Economists use the jobs report as a key signpost for tracking the growth of the economy. But, thanks to the government shutdown, Friday’s report is sending muddled signals.
The economy added 204,000 jobs, and unemployment ticked up to 7.3 percent last month, according to the October jobs report released by the Bureau of Labor Statistics.
But the 16-day partial government shutdown blurred the information in the thoroughly picked-over report, making it difficult to tell precisely how well the economic recovery is going, even as the report contained some positive signs, such as an upward revision in the previous two months’ reported payroll numbers.
The monthly jobs report is compiled from two separate surveys, each of which was expected to show some shutdown effects, although the impact was expected to be stronger in the household survey, which asks people to report their employment status during one week each month. (Much more on how the data are collected here.)
The household survey is used to calculate the unemployment rate and was particularly tough to read in the wake of the partial government closure. The reference week for that survey was Oct. 6-12, which was during the shutdown. Workers who say they weren’t working that week but were expected to return to their jobs — i.e., furloughed federal workers — were supposed to be classified as “unemployed, on temporary layoff.”
This caused a particular point of confusion, BLS said in a special section of the October report on the shutdown’s impact. The number of federal workers who were classified as unemployed on temporary layoff rose in October, as expected, but there was also an increase in the number of federal workers who were classified as employed but absent.
“BLS analysis of the data indicates that this group included federal workers affected by the shutdown who also should have been classified as unemployed on temporary layoff. Such a misclassification is an example of nonsampling error and can occur when respondents misunderstand questions or interviewers record answers incorrectly,” the agency said. It does not change these responses.
The other survey, the establishment survey, asks businesses to count anyone who received pay during the pay period that includes the 12th of the month as employed. Because the furloughed federal employees will receive back pay, they wouldn’t be counted as unemployed here. But private contractors who were out of work due to the shutdown would have. However, BLS noted, “There were no discernible impacts of the partial federal government shutdown on the estimates of employment, hours, and earnings from the establishment survey.”
The Office of Management and Budget separately detailed the economic impact of the shutdown in a 27-page report released on Thursday. The shutdown and debt-ceiling brinkmanship cost the economy 120,000 new private-sector jobs during the beginning of October and will shave between 0.2 and 0.6 percentage points off gross domestic product growth in the fourth quarter, the report said, citing the White House Council of Economic Advisers as well as private forecasters.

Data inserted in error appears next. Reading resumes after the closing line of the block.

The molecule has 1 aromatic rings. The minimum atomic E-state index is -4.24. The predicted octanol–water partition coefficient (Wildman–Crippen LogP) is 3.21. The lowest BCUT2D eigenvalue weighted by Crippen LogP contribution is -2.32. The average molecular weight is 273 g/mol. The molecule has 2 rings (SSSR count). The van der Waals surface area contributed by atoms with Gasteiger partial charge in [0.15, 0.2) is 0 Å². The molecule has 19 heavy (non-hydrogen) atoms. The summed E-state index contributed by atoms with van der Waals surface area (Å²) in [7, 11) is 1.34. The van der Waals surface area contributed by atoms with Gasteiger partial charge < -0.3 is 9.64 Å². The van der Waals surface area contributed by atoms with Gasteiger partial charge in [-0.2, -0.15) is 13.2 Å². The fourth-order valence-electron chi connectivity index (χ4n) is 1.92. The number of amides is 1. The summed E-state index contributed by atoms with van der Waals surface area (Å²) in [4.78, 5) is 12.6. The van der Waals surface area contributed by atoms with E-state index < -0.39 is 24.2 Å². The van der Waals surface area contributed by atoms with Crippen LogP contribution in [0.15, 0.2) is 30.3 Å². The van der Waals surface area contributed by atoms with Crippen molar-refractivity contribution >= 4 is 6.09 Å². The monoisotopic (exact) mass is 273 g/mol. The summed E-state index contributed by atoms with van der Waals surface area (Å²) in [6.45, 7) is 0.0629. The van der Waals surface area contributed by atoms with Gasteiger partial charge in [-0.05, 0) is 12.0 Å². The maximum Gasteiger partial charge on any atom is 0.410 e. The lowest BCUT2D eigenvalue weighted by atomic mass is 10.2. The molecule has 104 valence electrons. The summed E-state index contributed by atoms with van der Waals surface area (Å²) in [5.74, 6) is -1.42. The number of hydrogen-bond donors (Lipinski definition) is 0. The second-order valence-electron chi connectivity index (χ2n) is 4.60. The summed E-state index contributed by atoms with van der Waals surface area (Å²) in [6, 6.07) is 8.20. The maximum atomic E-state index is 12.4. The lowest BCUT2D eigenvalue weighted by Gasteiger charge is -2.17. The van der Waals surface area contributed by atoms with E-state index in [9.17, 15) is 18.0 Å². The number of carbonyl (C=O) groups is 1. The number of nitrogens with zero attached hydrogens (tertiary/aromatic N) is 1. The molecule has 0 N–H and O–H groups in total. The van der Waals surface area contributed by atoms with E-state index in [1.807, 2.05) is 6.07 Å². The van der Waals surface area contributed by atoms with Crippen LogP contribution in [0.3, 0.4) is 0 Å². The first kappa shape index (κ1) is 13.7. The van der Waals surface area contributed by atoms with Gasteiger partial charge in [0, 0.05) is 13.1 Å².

Another impact of the shutdown on the October jobs numbers? They were a week late.
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With three days until the first debate, the polls are coming fast and furious. The latest round:
- An Associated Press/Gfk poll of registered voters found very few voters committed, with Clinton leading Trump, 37% to 29%, and Gary Johnson at 7%.
- A McClatchy-Marist poll gave Clinton a six-point edge, 45% to 39%, in a four-way ballot test. Johnson pulls 10% support, with Jill Stein at 4%.
- Rasmussen, which has drawn criticism for continually showing Donald Trump doing much better than he does in other polls, is at it again. A new survey gives Trump a five-point lead, 44%-39%.
In contrast to Hillary Clinton's meticulous debate practice sessions, Donald Trump "is largely shunning traditional debate preparations, but has been watching video of…Clinton’s best and worst debate moments, looking for her vulnerabilities.” Trump “has paid only cursory attention to briefing materials. He has refused to use lecterns in mock debate sessions despite the urging of his advisers. He prefers spitballing ideas with his team rather than honing them into crisp, two-minute answers.”
Donald Trump "is on the precipice of becoming the only major-party presidential candidate this century not to reach out to millions of American voters whose dominant, first or just preferred language is Spanish. Trump has not only failed to buy any Spanish-language television or radio ads, he so far has avoided even offering a translation of his website into Spanish, breaking with two decades of bipartisan tradition."
Bill and Hillary Clinton have purchased the home next door to their primary residence in tony Chappaqua, New York, for $1.16 million. "By purchasing the new home, the Clinton's now own the entire cul-de-sac at the end of the road in the leafy New York suburb. The purchase makes it easier for the United States Secret Service to protect the former president and possible future commander in chief."